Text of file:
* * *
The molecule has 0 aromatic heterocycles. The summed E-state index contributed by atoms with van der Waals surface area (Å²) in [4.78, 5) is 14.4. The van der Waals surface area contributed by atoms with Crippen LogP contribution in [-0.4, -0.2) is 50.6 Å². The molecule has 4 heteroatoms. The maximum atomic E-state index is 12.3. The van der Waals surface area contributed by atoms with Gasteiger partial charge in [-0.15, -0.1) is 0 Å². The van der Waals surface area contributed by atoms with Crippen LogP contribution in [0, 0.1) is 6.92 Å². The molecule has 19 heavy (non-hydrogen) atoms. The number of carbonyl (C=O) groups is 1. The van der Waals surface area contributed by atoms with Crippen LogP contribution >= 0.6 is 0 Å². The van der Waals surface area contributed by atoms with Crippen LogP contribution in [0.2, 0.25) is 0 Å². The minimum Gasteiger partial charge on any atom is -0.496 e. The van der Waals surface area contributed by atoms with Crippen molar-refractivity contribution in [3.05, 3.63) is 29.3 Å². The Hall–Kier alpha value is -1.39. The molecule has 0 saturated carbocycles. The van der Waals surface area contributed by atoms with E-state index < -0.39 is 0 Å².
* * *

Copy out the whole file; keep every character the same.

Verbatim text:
The molecule has 0 aromatic heterocycles. The summed E-state index contributed by atoms with van der Waals surface area (Å²) in [4.78, 5) is 14.4. The van der Waals surface area contributed by atoms with Crippen LogP contribution in [-0.4, -0.2) is 50.6 Å². The molecule has 4 heteroatoms. The maximum atomic E-state index is 12.3. The van der Waals surface area contributed by atoms with Gasteiger partial charge in [-0.15, -0.1) is 0 Å². The van der Waals surface area contributed by atoms with Crippen LogP contribution in [0, 0.1) is 6.92 Å². The molecule has 19 heavy (non-hydrogen) atoms. The number of carbonyl (C=O) groups is 1. The van der Waals surface area contributed by atoms with Crippen LogP contribution >= 0.6 is 0 Å². The van der Waals surface area contributed by atoms with Crippen LogP contribution in [0.2, 0.25) is 0 Å². The minimum Gasteiger partial charge on any atom is -0.496 e. The van der Waals surface area contributed by atoms with Crippen molar-refractivity contribution in [3.05, 3.63) is 29.3 Å². The Hall–Kier alpha value is -1.39. The molecule has 0 saturated carbocycles. The van der Waals surface area contributed by atoms with E-state index < -0.39 is 0 Å².